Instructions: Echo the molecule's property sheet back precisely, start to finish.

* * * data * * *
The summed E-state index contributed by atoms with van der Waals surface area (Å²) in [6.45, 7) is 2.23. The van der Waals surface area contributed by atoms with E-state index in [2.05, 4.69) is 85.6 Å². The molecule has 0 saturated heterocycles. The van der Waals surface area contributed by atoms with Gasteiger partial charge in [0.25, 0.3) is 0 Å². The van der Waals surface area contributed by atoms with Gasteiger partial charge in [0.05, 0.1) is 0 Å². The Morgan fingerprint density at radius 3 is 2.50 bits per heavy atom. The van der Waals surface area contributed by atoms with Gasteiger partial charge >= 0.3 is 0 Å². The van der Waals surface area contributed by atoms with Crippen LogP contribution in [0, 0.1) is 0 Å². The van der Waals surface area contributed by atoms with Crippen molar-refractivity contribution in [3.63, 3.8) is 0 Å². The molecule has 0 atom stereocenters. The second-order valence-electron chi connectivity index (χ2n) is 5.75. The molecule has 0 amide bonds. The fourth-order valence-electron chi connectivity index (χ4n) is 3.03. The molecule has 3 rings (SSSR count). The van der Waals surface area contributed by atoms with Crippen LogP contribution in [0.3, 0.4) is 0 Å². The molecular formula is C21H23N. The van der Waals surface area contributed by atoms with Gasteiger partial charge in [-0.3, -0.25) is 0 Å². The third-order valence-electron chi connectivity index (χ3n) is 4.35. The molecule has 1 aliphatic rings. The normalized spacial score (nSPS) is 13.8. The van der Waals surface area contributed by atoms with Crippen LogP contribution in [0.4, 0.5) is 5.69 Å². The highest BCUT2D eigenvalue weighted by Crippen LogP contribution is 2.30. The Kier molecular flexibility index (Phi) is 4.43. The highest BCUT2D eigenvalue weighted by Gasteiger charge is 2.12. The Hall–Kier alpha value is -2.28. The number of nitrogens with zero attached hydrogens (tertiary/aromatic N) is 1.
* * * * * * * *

The summed E-state index contributed by atoms with van der Waals surface area (Å²) in [6.45, 7) is 2.23. The van der Waals surface area contributed by atoms with E-state index in [2.05, 4.69) is 85.6 Å². The molecule has 0 saturated heterocycles. The van der Waals surface area contributed by atoms with Gasteiger partial charge in [0.25, 0.3) is 0 Å². The van der Waals surface area contributed by atoms with Gasteiger partial charge in [0.05, 0.1) is 0 Å². The Morgan fingerprint density at radius 3 is 2.50 bits per heavy atom. The van der Waals surface area contributed by atoms with Gasteiger partial charge >= 0.3 is 0 Å². The van der Waals surface area contributed by atoms with Crippen LogP contribution in [0, 0.1) is 0 Å². The van der Waals surface area contributed by atoms with Crippen molar-refractivity contribution in [3.63, 3.8) is 0 Å². The molecule has 0 atom stereocenters. The second-order valence-electron chi connectivity index (χ2n) is 5.75. The molecule has 0 amide bonds. The fourth-order valence-electron chi connectivity index (χ4n) is 3.03. The molecule has 3 rings (SSSR count). The van der Waals surface area contributed by atoms with Crippen LogP contribution in [0.3, 0.4) is 0 Å². The molecular formula is C21H23N. The van der Waals surface area contributed by atoms with Gasteiger partial charge in [-0.3, -0.25) is 0 Å². The third-order valence-electron chi connectivity index (χ3n) is 4.35. The molecule has 1 aliphatic rings. The normalized spacial score (nSPS) is 13.8. The van der Waals surface area contributed by atoms with Crippen LogP contribution in [0.4, 0.5) is 5.69 Å². The highest BCUT2D eigenvalue weighted by Crippen LogP contribution is 2.30. The Kier molecular flexibility index (Phi) is 4.43. The highest BCUT2D eigenvalue weighted by Gasteiger charge is 2.12. The Hall–Kier alpha value is -2.28. The number of nitrogens with zero attached hydrogens (tertiary/aromatic N) is 1.